URGONight

Photo via urgonight.com

You can train yourself to be a better sleeper with URGONight. The headpiece syncs with a mobile app and, in about three months, you'll be a professional sleeper.

SonicTonic

Photo via sonictonic.io

Sounds are so important to humans' ability to relax. SonicTonic aims to help users truly relax their minds for a good night's rest and treat anxiety, depression, phobias, and more.


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Building Houston

 
 

Veronica Wu, founder of First Bight Ventures, recently announced new team members and her hopes for making Houston a leader in synthetic biology. Photo courtesy of First Bight Ventures

Since launching earlier this year, a Houston-based venture capital firm dedicated to investing in synthetic biology companies has made some big moves.

First Bight Ventures, founded by Veronica Wu, announced its growing team and plans to stand up a foundry and accelerator for its portfolio companies and other synthetic biology startups in Houston. The firm hopes to make Houston an international leader in synthetic biology.

“We have a moment in time where we can make Houston the global epicenter of synthetic biology and the bio economy," Wu says to a group of stakeholders last week at First Bight's Rocketing into the Bioeconomy event. "Whether its energy, semiconductor, space exploration, or winning the World Series — Houstonians lead. It’s in our DNA. While others look to the stars, we launch people into space.”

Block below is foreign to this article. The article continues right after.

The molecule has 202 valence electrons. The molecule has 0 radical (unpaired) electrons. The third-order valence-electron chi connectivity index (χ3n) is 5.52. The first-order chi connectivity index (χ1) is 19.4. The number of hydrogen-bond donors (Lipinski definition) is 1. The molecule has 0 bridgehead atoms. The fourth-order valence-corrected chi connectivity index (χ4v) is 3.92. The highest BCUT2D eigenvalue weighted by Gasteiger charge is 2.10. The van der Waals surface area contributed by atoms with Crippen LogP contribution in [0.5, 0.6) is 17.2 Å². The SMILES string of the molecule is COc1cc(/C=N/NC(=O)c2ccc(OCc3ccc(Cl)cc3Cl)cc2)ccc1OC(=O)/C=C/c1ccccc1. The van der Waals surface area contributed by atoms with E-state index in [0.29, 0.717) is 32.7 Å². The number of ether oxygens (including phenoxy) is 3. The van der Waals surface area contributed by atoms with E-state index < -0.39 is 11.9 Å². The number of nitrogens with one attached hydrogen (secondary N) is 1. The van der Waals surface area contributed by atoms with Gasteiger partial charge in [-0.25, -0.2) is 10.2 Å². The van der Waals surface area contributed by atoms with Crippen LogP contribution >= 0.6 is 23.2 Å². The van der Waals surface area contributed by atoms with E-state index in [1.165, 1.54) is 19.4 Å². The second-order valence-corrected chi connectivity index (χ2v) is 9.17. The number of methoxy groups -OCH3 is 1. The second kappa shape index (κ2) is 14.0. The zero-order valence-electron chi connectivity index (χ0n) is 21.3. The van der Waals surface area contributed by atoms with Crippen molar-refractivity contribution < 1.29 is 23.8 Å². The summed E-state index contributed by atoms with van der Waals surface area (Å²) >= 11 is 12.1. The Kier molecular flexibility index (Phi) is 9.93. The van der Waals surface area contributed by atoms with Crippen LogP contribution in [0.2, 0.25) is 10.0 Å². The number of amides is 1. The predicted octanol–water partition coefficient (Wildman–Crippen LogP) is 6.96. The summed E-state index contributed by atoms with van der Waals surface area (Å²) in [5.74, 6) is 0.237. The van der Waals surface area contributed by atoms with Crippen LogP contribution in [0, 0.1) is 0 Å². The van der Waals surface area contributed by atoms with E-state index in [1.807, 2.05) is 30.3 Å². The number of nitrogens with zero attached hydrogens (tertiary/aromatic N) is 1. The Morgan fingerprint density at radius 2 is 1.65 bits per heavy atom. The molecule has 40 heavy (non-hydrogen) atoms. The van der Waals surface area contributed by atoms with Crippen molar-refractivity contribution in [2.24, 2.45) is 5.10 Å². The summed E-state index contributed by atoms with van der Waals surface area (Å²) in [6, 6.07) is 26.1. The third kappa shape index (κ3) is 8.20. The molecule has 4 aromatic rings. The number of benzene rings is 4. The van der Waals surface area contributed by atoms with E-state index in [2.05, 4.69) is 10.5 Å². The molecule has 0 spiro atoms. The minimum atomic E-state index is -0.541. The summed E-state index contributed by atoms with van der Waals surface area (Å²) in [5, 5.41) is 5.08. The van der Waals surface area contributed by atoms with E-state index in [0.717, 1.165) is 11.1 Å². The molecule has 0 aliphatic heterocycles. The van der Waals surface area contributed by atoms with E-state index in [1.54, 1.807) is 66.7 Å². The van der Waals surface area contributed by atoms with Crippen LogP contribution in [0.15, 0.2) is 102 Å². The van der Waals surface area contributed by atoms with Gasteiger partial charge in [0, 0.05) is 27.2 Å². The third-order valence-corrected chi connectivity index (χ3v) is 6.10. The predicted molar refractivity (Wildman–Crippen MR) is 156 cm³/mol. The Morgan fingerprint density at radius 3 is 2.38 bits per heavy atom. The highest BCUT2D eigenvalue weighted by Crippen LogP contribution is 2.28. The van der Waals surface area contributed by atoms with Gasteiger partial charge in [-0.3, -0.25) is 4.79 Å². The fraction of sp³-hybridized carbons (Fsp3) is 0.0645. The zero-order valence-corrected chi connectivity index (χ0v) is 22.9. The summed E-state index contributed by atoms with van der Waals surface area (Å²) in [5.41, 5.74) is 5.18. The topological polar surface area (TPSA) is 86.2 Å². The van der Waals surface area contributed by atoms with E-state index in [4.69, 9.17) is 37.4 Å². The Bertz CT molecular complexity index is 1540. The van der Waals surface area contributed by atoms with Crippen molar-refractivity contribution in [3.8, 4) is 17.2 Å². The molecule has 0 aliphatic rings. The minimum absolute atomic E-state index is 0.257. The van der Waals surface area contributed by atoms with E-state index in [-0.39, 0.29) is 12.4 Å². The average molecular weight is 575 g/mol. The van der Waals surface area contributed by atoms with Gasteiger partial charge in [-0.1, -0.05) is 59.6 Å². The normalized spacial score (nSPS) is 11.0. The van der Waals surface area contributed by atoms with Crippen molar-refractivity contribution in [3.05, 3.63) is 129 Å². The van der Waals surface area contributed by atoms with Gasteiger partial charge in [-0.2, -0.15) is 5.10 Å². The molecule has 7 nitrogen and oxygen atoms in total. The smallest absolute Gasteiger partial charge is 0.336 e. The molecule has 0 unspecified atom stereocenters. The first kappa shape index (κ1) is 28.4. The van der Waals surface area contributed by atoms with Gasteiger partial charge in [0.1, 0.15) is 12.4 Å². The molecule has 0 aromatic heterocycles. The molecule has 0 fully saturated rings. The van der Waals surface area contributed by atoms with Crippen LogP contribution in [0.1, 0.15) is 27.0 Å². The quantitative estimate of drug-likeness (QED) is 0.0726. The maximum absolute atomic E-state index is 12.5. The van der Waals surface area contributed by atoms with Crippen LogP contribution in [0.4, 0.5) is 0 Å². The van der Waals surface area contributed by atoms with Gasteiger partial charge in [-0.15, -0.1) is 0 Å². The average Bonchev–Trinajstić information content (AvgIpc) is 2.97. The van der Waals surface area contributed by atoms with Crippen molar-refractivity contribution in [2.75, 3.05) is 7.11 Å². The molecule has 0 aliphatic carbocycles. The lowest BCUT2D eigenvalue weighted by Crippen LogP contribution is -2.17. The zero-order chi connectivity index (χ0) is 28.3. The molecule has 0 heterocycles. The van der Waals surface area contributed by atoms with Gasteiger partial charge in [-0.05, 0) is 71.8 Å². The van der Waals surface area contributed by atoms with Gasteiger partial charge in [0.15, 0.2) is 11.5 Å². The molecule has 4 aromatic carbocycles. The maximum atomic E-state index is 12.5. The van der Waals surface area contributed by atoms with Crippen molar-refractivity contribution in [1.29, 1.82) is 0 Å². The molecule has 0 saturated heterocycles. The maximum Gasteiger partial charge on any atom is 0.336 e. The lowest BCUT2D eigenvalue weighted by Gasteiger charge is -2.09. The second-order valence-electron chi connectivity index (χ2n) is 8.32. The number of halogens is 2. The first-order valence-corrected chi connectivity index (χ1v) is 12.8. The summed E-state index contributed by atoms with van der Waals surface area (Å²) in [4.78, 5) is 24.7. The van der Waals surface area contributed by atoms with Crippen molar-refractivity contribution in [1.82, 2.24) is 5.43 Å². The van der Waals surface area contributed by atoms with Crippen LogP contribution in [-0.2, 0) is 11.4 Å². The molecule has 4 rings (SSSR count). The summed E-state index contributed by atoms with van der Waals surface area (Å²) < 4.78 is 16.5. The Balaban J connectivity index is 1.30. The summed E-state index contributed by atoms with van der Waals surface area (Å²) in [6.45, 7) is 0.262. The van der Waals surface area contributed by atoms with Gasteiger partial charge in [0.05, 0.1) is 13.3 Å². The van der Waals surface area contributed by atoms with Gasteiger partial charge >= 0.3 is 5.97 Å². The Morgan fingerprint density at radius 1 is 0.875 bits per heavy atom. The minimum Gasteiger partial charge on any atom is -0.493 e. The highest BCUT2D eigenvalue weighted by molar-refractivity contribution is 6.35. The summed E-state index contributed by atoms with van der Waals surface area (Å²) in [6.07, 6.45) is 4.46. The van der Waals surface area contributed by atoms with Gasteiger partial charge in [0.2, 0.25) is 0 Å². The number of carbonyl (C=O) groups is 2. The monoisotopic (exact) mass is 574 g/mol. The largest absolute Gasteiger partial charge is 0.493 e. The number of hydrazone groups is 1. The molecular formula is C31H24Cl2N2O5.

At First Bight's event, Wu introduced the company's new team members. Angela Wilkins, executive director of the Ken Kennedy Institute at Rice University, joined First Bight as partner, and Serafina Lalany, former executive director of Houston Exponential, was named entrepreneur in residence. Carlos Estrada, who has held leadership positions within WeWork in Houston, also joins the team as entrepreneur in residence and will oversee the company's foundry and accelerator that will be established to support synthetic biology startups, Wu says.

“First Bight is investing to bring the best and the brightest — and most promising — synthetic biology startups from around the country to Houston," Wu continues.

First Bighthas one seed-staged company announced in its portfolio. San Diego-based Persephone Biosciences was founded in 2017 by synthetic and metabolic engineering pioneers, Stephanie Culler and Steve Van Dien. The company is working on developing microbial products that impact patient and infant health.

Wu, who worked at Apple before the launch of the iPhone and Tesla before Elon Musk was a household name, says she saw what was happening in Houston after her brother moved to town. She first invested in Houston's synthetic biology ecosystem when she contributed to one of Solugen's fundraising rounds. The alternative plastics company is now a unicorn valued at over $1 billion.

“I founded First Bight because of what I see is the next great wave of technology innovation," she says at the event. "I founded it in Houston because the pieces are right here.”